Buenos Aires, July 2nd. According to Argentinean Census and Statistics National Institute (INDEC) during May, wheat flour export reached 50,251 tons, 17% below the same month in 2017 and also 17% below 2018 April exports. That was the first month in the year that wheat flour exports down respect the last year.
Sources of www.eFarmNewsAr.com in the milling industry are concerned because this couldn’t be a temporary phenomenon but a structural one. Indeed, during June solicitudes to export wheat flour were down to less than 35,000 tons, the minor volume since December 2015.
“Now, we forecast that exports will down 1 or 2 percent respect to 2017”, say our sources. Since 2013, when Kirchner’s Administration imposed a ban on wheat and flour exports, wheat flour exports had rising year after year, until reach 700,000 tons in 2017. But this year the growth could be stopped. Local milling industry has two bigger customers abroad: Brazil and Bolivia. Both countries bought 95% of Argentinean flour during 2017. “We have not competitiveness exporting by ship to overseas markets; only can supply foreign demand carrying the flour by trucks. This is the reason because we only supply bordering countries”, explain from the industry.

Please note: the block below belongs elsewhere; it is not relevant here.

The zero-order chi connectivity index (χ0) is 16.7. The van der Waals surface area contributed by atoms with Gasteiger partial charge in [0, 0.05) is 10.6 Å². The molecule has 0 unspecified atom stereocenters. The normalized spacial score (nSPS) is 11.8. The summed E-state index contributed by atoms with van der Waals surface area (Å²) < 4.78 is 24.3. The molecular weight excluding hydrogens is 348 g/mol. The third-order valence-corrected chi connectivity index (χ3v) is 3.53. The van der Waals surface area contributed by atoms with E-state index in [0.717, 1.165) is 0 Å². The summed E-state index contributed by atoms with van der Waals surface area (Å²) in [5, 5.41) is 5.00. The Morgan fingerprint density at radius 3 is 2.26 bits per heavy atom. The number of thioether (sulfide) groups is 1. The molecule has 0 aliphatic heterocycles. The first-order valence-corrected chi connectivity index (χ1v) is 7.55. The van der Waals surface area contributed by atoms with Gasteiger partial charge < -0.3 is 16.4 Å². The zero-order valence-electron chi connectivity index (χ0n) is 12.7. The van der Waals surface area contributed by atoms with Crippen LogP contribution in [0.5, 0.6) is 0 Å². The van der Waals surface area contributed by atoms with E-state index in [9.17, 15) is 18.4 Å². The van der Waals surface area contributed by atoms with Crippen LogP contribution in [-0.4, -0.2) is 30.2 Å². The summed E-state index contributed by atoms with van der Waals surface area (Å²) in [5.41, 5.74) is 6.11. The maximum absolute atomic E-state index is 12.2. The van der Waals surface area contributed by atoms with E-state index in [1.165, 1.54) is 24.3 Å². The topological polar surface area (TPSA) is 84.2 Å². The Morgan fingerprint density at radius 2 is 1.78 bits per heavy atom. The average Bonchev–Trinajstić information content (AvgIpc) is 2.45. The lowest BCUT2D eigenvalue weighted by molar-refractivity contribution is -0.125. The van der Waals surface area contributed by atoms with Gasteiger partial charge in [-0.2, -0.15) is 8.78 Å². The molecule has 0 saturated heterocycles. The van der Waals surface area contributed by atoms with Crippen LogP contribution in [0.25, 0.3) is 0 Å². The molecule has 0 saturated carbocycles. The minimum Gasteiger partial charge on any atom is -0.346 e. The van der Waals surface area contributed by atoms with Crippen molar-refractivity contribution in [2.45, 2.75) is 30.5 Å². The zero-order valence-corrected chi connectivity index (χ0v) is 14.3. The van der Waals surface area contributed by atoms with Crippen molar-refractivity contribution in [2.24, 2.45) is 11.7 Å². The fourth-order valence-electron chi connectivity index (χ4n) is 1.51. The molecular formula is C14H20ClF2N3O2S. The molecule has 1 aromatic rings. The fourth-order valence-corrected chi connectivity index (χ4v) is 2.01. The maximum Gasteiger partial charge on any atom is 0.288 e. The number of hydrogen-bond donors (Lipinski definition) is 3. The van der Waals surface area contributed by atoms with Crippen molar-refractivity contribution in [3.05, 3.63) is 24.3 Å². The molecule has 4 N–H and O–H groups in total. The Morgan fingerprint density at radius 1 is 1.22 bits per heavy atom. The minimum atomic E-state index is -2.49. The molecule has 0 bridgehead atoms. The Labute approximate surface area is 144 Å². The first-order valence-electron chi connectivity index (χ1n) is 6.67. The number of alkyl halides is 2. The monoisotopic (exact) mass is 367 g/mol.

Source: RIA Consultores on INDEC basis
But wheat flour FOB prices increased dramatically along 2018, and this was the reason that stopped exports. For example, FOB prices to Brazil raised from an average of 251 dollars per ton in January 2018 to 347 dollars in May 2018, i.e. a 38% increment.
“There is a serious contradiction in the local wheat value chain because milling industry is not capturing the larges wheat surpluses since 2015/16 season, that derived in huge grain exports that reached 13 million metric tons in 2017 from 4.5 MMT in 2015, before Macri’s Administration”, says RIA Consultores’ report.
In dialogue with www.eFarmNewsAr.com, Rene Mangiaterra, chairman of Molino Matilde (Santa Fe Province), explains that overseas wheat exports had cut the stocks to local millers, increasing wheat prices. “When stocks are down, local wheat prices trend to be the same that Gulf plus a 10% of Import Tax from extra-Mercosur origin. This situation disloged both Argentinean millers as Brasilean importers”, said Mr. Mangiaterra. Also currency depreciation in both countries brought uncertainty for customers and suppliers. “Now we are expecting how evolves this situation”, confess Mangiaterra.